(Bloomberg) -- Here’s another reason to circle the 2020 election year on the calendar. It may well be the year of the next U.S. recession.
Hefty tax cuts, stepped-up government spending and robust global growth should help insulate the economy against a downturn over the next two years, in spite of last week’s stock-market swoon. That would allow the expansion that began in 2009 to become America’s longest ever.
But after that, watch out, economists warn. Fading fiscal stimulus, higher and rising interest rates, and cresting world demand could leave the economy vulnerable to a contraction -- just in time for the presidential campaign.
“2020 is a real inflection point,” said Mark Zandi, chief economist at Moody’s Analytics Inc., in West Chester, Pennsylvania.
It’s not only President Donald Trump who needs to worry after claiming his policies of deregulation, deficit-widening fiscal measures and trade protectionism will lift the world’s largest economy out of a decade of mediocre growth. Investors should fret, too. A recession -- or more accurately, the anticipation of one -- is often the trigger for bear markets in stocks.
Economy watchers admit they don’t have a great track record predicting downturns. Forecasting a recession in 2020 is a “mug’s game,” given all the uncertainties involved, said Krishna Guha, vice chairman at Evercore ISI in Washington.
But what seems clear is this: The fiscal sugar rush that’s ginning up growth in the short run could be setting the stage for a letdown later, especially if the Federal Reserve feels compelled to take away the punch bowl before inflation and asset prices like stocks get too out of hand.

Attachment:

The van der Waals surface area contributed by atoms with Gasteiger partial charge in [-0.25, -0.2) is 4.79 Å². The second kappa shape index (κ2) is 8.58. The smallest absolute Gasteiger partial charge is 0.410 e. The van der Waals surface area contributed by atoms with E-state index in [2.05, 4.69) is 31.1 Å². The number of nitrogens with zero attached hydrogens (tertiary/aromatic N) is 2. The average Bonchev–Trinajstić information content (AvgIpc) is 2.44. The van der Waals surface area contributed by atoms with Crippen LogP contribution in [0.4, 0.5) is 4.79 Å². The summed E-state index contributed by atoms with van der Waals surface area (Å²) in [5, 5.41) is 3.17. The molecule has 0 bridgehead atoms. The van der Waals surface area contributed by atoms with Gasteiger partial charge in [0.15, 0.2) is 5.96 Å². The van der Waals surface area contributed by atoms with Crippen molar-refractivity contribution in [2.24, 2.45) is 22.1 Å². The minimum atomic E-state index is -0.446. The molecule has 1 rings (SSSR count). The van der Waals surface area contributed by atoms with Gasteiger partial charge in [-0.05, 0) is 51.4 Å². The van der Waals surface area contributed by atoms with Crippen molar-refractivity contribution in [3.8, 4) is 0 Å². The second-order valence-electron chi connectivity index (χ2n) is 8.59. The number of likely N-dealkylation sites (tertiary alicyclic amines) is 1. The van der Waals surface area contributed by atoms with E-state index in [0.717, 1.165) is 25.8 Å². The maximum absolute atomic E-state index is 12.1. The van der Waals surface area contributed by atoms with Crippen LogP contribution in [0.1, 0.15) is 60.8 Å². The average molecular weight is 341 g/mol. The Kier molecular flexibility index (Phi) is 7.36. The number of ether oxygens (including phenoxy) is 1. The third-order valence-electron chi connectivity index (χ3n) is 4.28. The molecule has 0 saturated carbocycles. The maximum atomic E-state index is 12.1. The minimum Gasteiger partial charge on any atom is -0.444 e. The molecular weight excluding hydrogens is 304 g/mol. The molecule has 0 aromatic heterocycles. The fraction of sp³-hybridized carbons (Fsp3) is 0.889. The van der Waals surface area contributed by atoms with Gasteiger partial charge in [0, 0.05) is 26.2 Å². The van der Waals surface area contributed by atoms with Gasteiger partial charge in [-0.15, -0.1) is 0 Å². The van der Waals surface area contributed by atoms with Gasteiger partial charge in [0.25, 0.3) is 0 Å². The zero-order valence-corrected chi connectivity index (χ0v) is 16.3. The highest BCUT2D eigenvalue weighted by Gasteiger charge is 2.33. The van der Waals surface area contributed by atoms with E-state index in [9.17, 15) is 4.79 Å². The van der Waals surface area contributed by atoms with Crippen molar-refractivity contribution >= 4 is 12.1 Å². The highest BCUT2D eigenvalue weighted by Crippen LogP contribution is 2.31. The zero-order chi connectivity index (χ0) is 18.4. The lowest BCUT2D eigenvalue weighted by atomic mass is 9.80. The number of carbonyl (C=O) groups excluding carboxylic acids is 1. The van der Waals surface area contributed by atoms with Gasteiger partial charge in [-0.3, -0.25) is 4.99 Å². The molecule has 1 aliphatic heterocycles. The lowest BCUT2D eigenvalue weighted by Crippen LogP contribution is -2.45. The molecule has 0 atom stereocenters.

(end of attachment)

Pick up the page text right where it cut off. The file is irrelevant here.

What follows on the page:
What Our Economists Say
The economy is poised for a bumpy ride in 2020, and if enough policy mistakes pile up -- overly restrictive fiscal policy and excessively tight monetary policy -- this could certainly create sufficient downdrafts to create a recession, or at the very least, a growth recession. Political uncertainty could also prove highly disruptive to "animal spirits" and economic confidence.
-- Carl Riccadonna and Yelena Shulyatyeva, Bloomberg Economics
“I’m very comfortable about this year and I feel pretty good about 2019, too,” said Joel Prakken, chief U.S. economist at Macroeconomic Advisers by IHS Markit. After that, “my anxiety level starts to rise.”
That doesn’t preclude some sort of geopolitical shock or policy misstep ending the 105-month-old expansion before then, of course. Trump’s ratcheting-up of trade tensions sent stocks tumbling last week on fears it would hit the global economy, even though economists don’t see the latest actions leading to a recession.
“You can be a totally healthy person and a block falls off a building and kills you,” said Allen Sinai, president of Decision Economics Inc. in New York.
Barring that, though, the economy looks to be in solid shape for now. Sinai ticked off some of the pluses: financially healthy households, rising corporate profits and solid global growth. Interest rates are still low and financial conditions easy. Then Trump and Congress “threw gasoline” on top of all that with tax cuts and spending increases, said Timothy Adams, president of the Washington-based Institute of International Finance.